However, in June, President Trump blocked those benefits by forbidding transactions with GAESA, in his first step toward reversing the counterproductive Obama measures. Once Trump empowers his own team in the State Department, this continuing policy review may lead to breaking diplomatic relations. After all, under Obama’s strategy, U.S. diplomats assigned to the reopened embassy in Havana practically abandoned the courageous cadre of Castro critics. Today, only a few U.S. diplomats remain in Havana after suspicious “health attacks” did physical damage to two-dozen Americans — likely with the complicity of the regime.
The second unsteady pillar of Castro’s survival strategy is looting Venezuela. The Castro brothers backed the revolutionary Hugo Chavez and engineered the succession of power to Nicolas Maduro in 2013 to ensure the flow of cash and free oil to Cuba.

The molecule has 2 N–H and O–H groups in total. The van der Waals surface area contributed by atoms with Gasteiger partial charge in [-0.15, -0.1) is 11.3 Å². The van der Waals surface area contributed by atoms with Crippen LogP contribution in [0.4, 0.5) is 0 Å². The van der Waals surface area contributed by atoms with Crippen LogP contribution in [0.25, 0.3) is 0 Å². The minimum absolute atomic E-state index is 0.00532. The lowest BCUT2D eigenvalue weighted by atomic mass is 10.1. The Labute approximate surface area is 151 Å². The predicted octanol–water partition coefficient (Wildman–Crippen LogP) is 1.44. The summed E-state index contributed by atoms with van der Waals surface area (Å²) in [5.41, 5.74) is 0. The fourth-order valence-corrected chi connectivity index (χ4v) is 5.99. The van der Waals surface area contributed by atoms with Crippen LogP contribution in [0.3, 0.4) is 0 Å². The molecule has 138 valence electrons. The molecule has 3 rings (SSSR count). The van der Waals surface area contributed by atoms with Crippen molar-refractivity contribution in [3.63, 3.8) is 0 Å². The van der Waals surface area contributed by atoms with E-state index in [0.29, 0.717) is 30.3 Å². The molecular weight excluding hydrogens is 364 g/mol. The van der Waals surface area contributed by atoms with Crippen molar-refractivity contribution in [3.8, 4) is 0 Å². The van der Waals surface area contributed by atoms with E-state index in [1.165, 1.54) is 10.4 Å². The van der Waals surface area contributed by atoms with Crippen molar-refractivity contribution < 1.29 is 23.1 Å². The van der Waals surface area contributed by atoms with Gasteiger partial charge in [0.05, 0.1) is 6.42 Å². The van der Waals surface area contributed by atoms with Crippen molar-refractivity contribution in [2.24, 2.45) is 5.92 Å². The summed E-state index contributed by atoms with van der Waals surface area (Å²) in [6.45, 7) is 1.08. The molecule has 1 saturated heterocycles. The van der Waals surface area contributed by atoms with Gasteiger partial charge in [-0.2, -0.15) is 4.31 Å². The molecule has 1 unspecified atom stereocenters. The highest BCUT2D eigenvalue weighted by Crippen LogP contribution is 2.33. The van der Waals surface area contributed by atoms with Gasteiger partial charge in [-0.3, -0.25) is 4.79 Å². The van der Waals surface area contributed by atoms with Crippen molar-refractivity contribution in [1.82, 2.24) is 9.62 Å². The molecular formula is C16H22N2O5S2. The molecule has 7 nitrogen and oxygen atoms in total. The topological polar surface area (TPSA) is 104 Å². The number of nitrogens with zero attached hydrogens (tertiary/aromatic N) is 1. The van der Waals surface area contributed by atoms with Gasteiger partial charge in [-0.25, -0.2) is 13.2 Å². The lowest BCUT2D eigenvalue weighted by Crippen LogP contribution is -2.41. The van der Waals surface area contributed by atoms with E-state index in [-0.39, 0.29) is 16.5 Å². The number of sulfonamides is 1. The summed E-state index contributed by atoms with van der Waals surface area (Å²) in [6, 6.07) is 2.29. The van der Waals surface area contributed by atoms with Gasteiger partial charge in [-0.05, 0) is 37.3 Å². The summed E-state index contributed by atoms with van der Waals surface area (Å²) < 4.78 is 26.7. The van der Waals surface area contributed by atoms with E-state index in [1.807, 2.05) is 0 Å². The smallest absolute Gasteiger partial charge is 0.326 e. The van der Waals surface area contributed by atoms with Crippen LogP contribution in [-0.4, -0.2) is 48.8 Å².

Thousands of Cubans are part of Maduro’s ruthless internal security force. And, senior Cuban military officers — including Castro’s favorite general Lopez-Callejas — play an integral role in the corrupt regime that has pillaged billions in Venezuelan oil revenue and that profits from cocaine trafficking.
Today, Venezuela’s economy has collapsed, and hunger, violence and repression torment its people. What many observers do not realize is that this tragedy is man-made — straight out of Castro’s playbook. By decimating the private sector, domestic production and food imports, Venezuelans are rendered dependent on the regime or too distracted to resist.